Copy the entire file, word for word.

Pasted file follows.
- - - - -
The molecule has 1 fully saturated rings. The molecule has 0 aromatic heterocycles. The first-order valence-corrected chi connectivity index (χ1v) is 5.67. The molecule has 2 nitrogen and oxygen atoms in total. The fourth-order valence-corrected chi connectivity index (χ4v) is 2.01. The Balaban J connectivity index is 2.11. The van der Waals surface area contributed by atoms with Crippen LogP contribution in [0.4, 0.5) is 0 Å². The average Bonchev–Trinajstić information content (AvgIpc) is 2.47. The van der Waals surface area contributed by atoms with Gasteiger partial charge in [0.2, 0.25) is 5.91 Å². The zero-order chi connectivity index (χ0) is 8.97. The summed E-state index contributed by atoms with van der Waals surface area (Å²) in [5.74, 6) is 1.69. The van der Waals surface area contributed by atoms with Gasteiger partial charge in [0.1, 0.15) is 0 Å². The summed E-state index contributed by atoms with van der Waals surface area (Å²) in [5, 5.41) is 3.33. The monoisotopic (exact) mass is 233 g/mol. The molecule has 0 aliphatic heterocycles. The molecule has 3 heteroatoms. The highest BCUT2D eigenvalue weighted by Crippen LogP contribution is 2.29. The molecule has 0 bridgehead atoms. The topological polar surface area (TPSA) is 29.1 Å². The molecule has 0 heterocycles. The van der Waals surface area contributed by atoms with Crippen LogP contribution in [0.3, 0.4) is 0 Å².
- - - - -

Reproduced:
The molecule has 1 fully saturated rings. The molecule has 0 aromatic heterocycles. The first-order valence-corrected chi connectivity index (χ1v) is 5.67. The molecule has 2 nitrogen and oxygen atoms in total. The fourth-order valence-corrected chi connectivity index (χ4v) is 2.01. The Balaban J connectivity index is 2.11. The van der Waals surface area contributed by atoms with Crippen LogP contribution in [0.4, 0.5) is 0 Å². The average Bonchev–Trinajstić information content (AvgIpc) is 2.47. The van der Waals surface area contributed by atoms with Gasteiger partial charge in [0.2, 0.25) is 5.91 Å². The zero-order chi connectivity index (χ0) is 8.97. The summed E-state index contributed by atoms with van der Waals surface area (Å²) in [5.74, 6) is 1.69. The van der Waals surface area contributed by atoms with Gasteiger partial charge in [0.1, 0.15) is 0 Å². The summed E-state index contributed by atoms with van der Waals surface area (Å²) in [5, 5.41) is 3.33. The monoisotopic (exact) mass is 233 g/mol. The molecule has 0 aliphatic heterocycles. The molecule has 3 heteroatoms. The highest BCUT2D eigenvalue weighted by Crippen LogP contribution is 2.29. The molecule has 0 bridgehead atoms. The topological polar surface area (TPSA) is 29.1 Å². The molecule has 0 heterocycles. The van der Waals surface area contributed by atoms with Crippen LogP contribution in [0.3, 0.4) is 0 Å².